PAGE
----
dave at cridland.net
Sat Dec 11 16:12:40 EET 2004
On Sat Dec 11 01:43:25 2004, Alex Graveley wrote:
> This sounds sane to me.
As a first step.
I'd like to add another requirement.
Here's my situation:
I sit in front of a 64-bit workstation, which, at least when I last
checked, can't run OpenOffice.org, which I need to deal with people
who send me certain Word documents.
No problem, since I also have an x86 box, sans monitors, which I can
SSH across to, and run OpenOffice.org there. No problem so far - it's
one of the joys of X.
Now, Word Docs sometimes have hyperlinks in them. If I click on one
of those, then OpenOffice.org opens it for me, using not only
entirely the wrong browser (not it's fault, that's a shared config
system issue) but on the wrong machine - I *have* a browser open, and
*that* browser is the one I like thing to open in. (I'm a tabbed
browsing addict - I never close tags).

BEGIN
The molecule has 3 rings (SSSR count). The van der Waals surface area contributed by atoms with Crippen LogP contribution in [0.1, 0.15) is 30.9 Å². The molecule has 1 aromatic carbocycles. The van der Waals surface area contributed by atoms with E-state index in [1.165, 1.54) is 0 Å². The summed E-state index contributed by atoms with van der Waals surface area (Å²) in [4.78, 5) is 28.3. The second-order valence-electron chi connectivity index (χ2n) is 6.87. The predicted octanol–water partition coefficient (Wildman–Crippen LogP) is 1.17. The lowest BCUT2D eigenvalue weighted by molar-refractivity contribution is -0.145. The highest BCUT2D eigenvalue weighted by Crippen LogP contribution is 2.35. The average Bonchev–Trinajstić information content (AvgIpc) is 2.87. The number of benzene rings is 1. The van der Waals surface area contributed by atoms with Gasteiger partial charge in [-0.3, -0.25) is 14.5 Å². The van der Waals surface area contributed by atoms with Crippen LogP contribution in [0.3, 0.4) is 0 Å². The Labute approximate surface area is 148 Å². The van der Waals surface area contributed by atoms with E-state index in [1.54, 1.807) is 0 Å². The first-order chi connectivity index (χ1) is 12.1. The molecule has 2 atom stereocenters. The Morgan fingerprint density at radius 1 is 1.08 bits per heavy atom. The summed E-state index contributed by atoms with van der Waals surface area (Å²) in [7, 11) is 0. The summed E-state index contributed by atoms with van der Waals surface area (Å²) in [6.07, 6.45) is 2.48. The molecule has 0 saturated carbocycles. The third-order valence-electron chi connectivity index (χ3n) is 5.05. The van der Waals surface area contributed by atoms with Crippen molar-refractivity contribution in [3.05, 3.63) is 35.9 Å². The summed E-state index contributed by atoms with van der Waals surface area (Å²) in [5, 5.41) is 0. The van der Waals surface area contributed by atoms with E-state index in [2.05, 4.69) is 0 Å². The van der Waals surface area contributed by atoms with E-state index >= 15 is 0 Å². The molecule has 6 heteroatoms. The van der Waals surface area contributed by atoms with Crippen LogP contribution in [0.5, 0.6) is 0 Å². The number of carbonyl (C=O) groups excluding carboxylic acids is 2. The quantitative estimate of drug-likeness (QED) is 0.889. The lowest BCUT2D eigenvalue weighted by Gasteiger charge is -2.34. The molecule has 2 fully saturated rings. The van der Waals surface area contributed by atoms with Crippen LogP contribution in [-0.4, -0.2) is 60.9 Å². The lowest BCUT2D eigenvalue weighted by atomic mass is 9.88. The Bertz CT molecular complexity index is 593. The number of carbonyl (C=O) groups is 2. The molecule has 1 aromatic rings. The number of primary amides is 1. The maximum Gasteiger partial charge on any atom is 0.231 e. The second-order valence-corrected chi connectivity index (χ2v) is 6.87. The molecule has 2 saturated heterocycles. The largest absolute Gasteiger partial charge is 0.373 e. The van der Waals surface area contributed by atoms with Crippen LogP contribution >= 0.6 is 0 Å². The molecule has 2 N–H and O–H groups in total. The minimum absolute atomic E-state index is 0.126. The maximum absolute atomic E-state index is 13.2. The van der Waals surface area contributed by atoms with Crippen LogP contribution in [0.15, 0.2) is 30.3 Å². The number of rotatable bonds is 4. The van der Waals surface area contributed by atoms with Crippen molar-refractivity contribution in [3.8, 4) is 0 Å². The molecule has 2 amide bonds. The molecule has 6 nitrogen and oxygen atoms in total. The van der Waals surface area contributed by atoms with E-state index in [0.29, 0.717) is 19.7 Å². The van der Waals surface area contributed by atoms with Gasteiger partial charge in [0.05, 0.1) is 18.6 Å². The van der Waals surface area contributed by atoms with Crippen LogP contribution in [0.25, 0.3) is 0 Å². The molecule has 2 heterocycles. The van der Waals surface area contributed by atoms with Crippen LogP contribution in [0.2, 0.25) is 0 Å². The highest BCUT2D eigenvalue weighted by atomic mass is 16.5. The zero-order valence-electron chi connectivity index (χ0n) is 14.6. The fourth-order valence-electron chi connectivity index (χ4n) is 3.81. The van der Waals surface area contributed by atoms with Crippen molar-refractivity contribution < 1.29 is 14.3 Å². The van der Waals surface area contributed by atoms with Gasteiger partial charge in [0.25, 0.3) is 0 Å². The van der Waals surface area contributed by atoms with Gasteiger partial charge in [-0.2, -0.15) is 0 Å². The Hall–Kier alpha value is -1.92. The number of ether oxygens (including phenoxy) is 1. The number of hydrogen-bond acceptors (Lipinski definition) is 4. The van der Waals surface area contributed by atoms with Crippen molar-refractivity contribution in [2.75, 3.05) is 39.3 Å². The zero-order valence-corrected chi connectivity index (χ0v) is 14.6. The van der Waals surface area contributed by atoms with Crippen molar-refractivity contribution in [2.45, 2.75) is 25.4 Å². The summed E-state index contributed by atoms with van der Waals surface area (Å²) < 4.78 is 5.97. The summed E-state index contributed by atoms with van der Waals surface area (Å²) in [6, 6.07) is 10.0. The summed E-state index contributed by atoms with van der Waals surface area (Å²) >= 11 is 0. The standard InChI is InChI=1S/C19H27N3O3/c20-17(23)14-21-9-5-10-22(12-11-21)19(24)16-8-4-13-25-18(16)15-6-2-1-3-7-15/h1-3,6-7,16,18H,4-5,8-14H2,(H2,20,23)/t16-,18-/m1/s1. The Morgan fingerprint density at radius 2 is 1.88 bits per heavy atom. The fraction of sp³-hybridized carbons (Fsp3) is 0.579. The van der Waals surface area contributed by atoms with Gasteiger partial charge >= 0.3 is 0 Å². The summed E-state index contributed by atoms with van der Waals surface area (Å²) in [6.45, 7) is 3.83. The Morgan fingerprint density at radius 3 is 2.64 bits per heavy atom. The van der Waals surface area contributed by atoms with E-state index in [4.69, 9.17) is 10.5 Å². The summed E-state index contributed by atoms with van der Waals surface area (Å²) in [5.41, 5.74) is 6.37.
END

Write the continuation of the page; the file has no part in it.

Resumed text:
So a simple callable executable, while a good start, doesn't solve
*all* my problems - some form of network-awareness would be useful
too - ideally, I suppose, one of:
- D-Bus message exchanging to request an action on a URI. (The URI
could be optional, making "applications" an action rather than a URI,
to appease purists, like me.)
- X messaging to acheive the same. Presumably a special top-level
window which receives URL drag-drops to handle them? (Then you get
free legacy support, too.)
- Something else.
Personally, I think a custom drag-drop based solution might be
nicest, but this is way outside my area of expertise, assuming I have
one at all. I just thought I'd raise the issue.
It may be I've just not set things up correctly, and all this should
just work anyway. :-)
> > Perhaps every desktop should set a $DESKTOP_CTL variable, which
> > to a desktop specific control client like
> > > kde_ctl
> > gnome_ctl
> > rox_ctl
> > > Those $DESKTOP_CTL executables implement a standardized
> > (command line args, stdin, stdout and error codes). The important
> > would be to have a "single entry point", not separate env vars
> for the
> > default web-browser, file-manager, mail-client,...
> > > $DESKTOP_CTL --open-browser url
> > > $DESKTOP_CTL --edit file.ext
> > > $DESKTOP_CTL --open-filemanager file/dir
> > > cat mailtxt | $DESKTOP_CTL --compose-mail --to xyz at xyz.com
> > > echo $DESKTOP_CTL --which-desktop
> > > $DESKTOP_CTL --list-features | grep supports_compose_mail
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